Help :Backing up a file system

Hello,
     I was wondering if someone could share some backup scripts with me. Actually I want to back up the /usr/local file system everyday at a particular time(midnight). I want it to backed up  if any changes have been made on the /usr/local file system. ( I believe this is an incremental backup ). Can someone please tell me the cron script in order to do this and where will I have to add this entry( the file ?? )

Waiting for a response.
Thanks
Jeetandra
jmahtaniAsked:
Who is Participating?

[Product update] Infrastructure Analysis Tool is now available with Business Accounts.Learn More

x
I wear a lot of hats...

"The solutions and answers provided on Experts Exchange have been extremely helpful to me over the last few years. I wear a lot of hats - Developer, Database Administrator, Help Desk, etc., so I know a lot of things but not a lot about one thing. Experts Exchange gives me answers from people who do know a lot about one thing, in a easy to use platform." -Todd S.

ahoffmannCommented:
put your script into a crontab file (prefered roots crontab).
How to do this depends on your OS. The crontab file should contain somthing like:

59 23 * * *  path_of_your_script

your script may look like this:
#!/bin/sh

cd /usr/local
tar cvf /dev/tape `find . anewer backup.timestamp -print`
touch backup.timestamp


NOTE that tar just copies to your tape. If this should be incremental, the tape must be possitioned at the end. This usually depends on your device.

Experts Exchange Solution brought to you by

Your issues matter to us.

Facing a tech roadblock? Get the help and guidance you need from experienced professionals who care. Ask your question anytime, anywhere, with no hassle.

Start your 7-day free trial
jmahtaniAuthor Commented:
Ahoffman,
         Thanks for replying. I was wondering if you could tell me how to do it by using ufsdump, rather then tar. I believe that by using ufsdump, one can back up only the changes that have been made since the previous day.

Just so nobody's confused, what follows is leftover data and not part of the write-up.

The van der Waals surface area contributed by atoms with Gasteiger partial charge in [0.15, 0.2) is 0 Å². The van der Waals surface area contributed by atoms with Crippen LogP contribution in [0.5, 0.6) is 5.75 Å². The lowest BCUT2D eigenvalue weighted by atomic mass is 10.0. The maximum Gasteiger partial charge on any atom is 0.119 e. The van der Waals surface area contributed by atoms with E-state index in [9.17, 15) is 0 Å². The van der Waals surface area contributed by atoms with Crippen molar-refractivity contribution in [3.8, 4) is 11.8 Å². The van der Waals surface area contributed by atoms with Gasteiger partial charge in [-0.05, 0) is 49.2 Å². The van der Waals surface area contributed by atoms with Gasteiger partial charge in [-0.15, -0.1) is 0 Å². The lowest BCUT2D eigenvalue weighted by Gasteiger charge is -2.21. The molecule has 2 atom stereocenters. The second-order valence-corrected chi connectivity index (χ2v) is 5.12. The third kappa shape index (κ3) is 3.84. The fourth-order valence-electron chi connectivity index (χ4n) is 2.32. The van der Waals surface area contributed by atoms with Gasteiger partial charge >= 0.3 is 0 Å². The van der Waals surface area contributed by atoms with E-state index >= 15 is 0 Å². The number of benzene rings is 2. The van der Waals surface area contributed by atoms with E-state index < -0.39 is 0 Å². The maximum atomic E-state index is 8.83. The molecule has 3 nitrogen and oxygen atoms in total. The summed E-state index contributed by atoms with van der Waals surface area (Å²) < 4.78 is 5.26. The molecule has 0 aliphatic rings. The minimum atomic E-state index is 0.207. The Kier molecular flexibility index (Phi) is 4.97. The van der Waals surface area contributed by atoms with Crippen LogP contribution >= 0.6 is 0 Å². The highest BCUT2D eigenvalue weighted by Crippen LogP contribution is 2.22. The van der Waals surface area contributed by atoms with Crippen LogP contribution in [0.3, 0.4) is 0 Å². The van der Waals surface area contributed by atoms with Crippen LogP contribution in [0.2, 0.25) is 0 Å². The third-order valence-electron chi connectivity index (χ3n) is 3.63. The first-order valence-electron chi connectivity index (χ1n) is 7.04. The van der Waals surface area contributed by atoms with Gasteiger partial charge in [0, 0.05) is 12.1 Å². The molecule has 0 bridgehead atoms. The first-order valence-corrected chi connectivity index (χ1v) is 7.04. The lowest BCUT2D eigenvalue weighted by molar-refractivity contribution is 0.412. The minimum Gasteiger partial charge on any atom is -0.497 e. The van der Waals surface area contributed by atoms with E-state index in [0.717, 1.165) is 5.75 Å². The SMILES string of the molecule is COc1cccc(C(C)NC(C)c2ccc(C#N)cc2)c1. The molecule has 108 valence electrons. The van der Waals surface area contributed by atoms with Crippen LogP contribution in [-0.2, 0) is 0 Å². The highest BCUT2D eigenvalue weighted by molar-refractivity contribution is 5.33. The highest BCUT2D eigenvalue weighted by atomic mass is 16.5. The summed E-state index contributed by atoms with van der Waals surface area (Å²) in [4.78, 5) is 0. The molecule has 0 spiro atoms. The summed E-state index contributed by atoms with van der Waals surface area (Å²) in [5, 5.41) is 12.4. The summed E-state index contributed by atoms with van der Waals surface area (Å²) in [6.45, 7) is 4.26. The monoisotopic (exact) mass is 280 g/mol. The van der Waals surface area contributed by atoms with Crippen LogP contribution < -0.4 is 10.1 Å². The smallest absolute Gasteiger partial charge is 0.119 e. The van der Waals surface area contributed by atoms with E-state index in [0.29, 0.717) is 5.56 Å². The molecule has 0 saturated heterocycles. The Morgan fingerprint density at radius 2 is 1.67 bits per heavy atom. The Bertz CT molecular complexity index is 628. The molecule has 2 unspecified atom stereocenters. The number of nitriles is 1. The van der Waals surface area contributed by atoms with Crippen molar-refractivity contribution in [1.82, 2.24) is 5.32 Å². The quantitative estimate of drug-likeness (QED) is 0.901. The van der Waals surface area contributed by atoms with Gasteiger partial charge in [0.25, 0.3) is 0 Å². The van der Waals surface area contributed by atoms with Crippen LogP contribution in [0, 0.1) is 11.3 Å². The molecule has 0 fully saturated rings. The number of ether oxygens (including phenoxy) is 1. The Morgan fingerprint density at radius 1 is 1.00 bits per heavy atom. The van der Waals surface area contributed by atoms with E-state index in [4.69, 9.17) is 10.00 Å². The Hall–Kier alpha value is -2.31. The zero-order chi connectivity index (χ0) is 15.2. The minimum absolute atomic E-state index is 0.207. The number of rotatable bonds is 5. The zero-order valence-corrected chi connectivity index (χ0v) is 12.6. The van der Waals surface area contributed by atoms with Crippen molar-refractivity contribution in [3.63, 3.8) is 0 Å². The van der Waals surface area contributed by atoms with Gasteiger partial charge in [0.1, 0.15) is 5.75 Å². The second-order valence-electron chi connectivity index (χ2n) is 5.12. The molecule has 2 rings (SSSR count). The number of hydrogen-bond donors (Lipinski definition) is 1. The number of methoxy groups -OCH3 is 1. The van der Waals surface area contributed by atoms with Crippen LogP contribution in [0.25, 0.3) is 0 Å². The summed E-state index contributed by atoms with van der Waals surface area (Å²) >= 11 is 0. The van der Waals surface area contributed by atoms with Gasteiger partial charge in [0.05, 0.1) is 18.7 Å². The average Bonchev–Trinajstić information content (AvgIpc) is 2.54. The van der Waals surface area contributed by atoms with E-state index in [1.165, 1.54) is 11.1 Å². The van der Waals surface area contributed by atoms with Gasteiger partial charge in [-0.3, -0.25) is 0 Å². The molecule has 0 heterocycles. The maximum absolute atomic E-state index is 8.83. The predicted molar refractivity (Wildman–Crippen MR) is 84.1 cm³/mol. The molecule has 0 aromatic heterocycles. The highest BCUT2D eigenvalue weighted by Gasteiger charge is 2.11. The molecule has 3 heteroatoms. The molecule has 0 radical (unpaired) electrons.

Waiting for your response.
By the way, I am using solaris 2.5.1
Thanks,
Jeetandra
psundstrCommented:
To use ufsdump you just need to use the command:

ufsdump 1uf /dev/rmt/0 /usr/local

The number "1" specifies what level the dump is.  Level 0 is
a full level dump.  The "u" flag tells ufsdump to update the
dumpdate file so it knows what timestamp to check against for
file changes.
OWASP Proactive Controls

Learn the most important control and control categories that every architect and developer should include in their projects.

ahoffmannCommented:
I made a general purpose suggestion, not limited to any UNIX flaviour ;-)

You're lucky if your Solaris can do it that simple way (ufsdump).
jmahtaniAuthor Commented:
Hello,
      I have added the following statement to the root crontab ( /var/spool/cron/crontabs/root ), but at 15:15, it does not dump the /usr/local filesystem.
15 15 * * * /usr/sbin/ufsdump 1uf /dev/rmt/0 /dev/rdsk/c1t1d0s7
Can someone please tell me whats going on ???
Waiting for your response.

The following are the contents of the root crontab file :
#ident  "@(#)root       1.12    94/03/24 SMI"   /* SVr4.0 1.1.3.1       */
#
# The root crontab should be used to perform accounting data collection.
#
# The rtc command is run to adjust the real time clock if and when
# daylight savings time changes.
#
0 2 * * 0,4 /etc/cron.d/logchecker
5 4 * * 6   /usr/lib/newsyslog
15 3 * * * /usr/lib/fs/nfs/nfsfind
1 2 * * * [ -x /usr/sbin/rtc ] && /usr/sbin/rtc -c > /dev/null 2>&1
15 15 * * * /usr/sbin/ufsdump 1uf /dev/rmt/0 /dev/rdsk/c1t1d0s7          

ahoffmannCommented:
Did you just add this with an editor? Probably you need a special command to edit the crontab files (crontab, cronvi, ..) or your crond must be informed that something changed: send a HUP signal or kill it and restart.
jmahtaniAuthor Commented:
I did reboot the system after adding the entry to the cron. So, the crond must have read the entries once again.
Also, when the system was rebooting, it displayed a message something like %root is no user, cron entry not created
Any suggestions ??
ahoffmannCommented:
> cron entry not created
check your var/adm/{messages,syslog} if there is more information
you also need to read your man-pages about cron, crontab etc. (sorry I don't have them available)
jmahtaniAuthor Commented:
Ahoffman,
         Its working. I checked up the /etc/dumpdates file and it had dumped it at the time that I had specified in the root crontab file.
Thanks.
Jeetandra
ahoffmannCommented:
That's what e-e is for ;-)
Thanks for grading.
It's more than this solution.Get answers and train to solve all your tech problems - anytime, anywhere.Try it for free Edge Out The Competitionfor your dream job with proven skills and certifications.Get started today Stand Outas the employee with proven skills.Start learning today for free Move Your Career Forwardwith certification training in the latest technologies.Start your trial today
Unix OS

From novice to tech pro — start learning today.